Any avid follower of my blog (if any exist that is) will know that a few days ago I wrote about running to be the next Welfare Officer at Warwick SU. Well, update time, I lost. And whilst I’m naturally gutted about it (if I wasn’t then I really shouldn’t have been running in the first place), it’s okay that I’ve lost.
Whilst there were tears on the night following the result, when I woke up this morning having had time to think and reflect on things whilst also being surrounded by a truly wonderful and supportive group of friends who gave me the biggest group hug possible last night, I realised that whilst I would have loved to have won, not winning isn’t necessarily a negative thing.
I posted a status on Facebook expressing my loss, the things I’ve gained from this week and congratulating the winner, and once I’d written it I felt 100 times better. Why? Because, as is the case with many things I write, putting things onto paper helps to make them real.
First off, the reason why I’m not sad anymore is because I know the person who won is thoroughly deserving of it. To lose to someone who doesn’t deserve to win can make the sting of losing even worse, but when you genuinely believe that the person who has won has worked hard and earned their place, it makes it a million times better.
Secondly, I realised that actually I did quite well, all things considered (the days of my slightly wonky way of thinking of all ‘failures’ as just that are slowly getting further away). I’ve been here for 5 months and went up against people who have been here for 3 years – I was always going to be a bit of an underdog, especially given that the most people I ever had campaigning with me at one time was 4 and that the majority of the time it was just 2 of us. But I gave it a shot, and the fact that anyone was willing to vote for me is pretty damn great considering I probably knew about 20 people personally before the beginning of this week.
Another thing that has been pointed out to me by a number of people now is just how far my being able to run in the election showed I had come – there was even a point when I was considering dropping out before the week had even begun. By comparison to the place I was in not even two months ago, you wouldn’t be blamed for thinking that the ‘me’ then and the ‘me’ now were two different people, one curling up and hiding away whilst the other jumps up and down to get people to pay attention to her. And by comparison to what I was like growing up, it’s again like seeing two completely different people. Gone are the days of my inability to voice an opinion or answer a question the teacher asks the class, not wanting to talk to strangers, hating the idea of all attention being on me, constantly fearing judgement and being the shyest person possible. My running shows how much I’ve changed, a big fat positive change that my parents probably didn’t think was possible when my teachers would tell them at parents evening that I needed to speak up more in class.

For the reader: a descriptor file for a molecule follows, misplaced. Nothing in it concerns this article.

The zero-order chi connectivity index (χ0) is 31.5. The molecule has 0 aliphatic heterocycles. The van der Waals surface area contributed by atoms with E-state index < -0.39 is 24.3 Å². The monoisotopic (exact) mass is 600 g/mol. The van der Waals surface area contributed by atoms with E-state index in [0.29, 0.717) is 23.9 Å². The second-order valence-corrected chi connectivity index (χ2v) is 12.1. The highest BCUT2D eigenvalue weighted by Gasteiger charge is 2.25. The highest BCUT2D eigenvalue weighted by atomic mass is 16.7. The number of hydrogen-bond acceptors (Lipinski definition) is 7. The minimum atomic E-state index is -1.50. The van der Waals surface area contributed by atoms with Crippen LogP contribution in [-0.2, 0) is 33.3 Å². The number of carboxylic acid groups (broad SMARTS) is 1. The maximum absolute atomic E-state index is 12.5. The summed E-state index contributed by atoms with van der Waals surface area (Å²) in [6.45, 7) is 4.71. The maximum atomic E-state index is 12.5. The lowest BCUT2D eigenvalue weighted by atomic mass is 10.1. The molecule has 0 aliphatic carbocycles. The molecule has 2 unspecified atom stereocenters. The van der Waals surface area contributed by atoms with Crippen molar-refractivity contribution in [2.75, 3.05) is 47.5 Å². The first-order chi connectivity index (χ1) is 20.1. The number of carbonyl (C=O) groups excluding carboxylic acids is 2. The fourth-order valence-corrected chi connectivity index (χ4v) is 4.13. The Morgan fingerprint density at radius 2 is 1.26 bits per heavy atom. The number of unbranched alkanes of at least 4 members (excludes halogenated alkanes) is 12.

And then there’s these other little skills I’ve picked up in the past few weeks. I’ve mass produced signs (I counted, I made 124 with the help of the odd couple of people here and there, which was greatly appreciated), filmed and edited a video (which I had literally zero experience of doing) and also taught myself to use Photoshop (again, something which I had literally zero experience in and which it turns out is quite a handy skill for someone who’s going into marketing).
It’s super cheesy and clichéd to say it, but the people I’ve met over this week have been pretty damn awesome. From other candidates and their campaign teams, to people who I’ve met in kitchens and common rooms who have been genuinely interested in what I had to say and who were willing to spend time talking to me about their experiences, it’s been lovely to go out and meet people, especially given my depression-induced isolation that prevented me from really meeting people outside of my flat last term. Getting to meet people who share your passion makes all the uninterested faces that greet you on the way so worth while. I’ve even met and heard from people who’ve read my blog and who found it helpful, and regardless of anything else I may have gained from this week, that really is the best thing I could hope for (everything in my manifesto did revolve around trying to support people after all, so I couldn’t really ask for more than that).
And finally, the reason why I’m not sad anymore is because, whilst I know what an amazing time I’ll be missing out on (having been able to be a college Welfare Officer last year) I also realised that a) I have already done it before, and for that I am incredibly lucky; and b) there’s still so many more opportunities out there for me to try and make people’s lives that little bit better.
Charity sector here I come!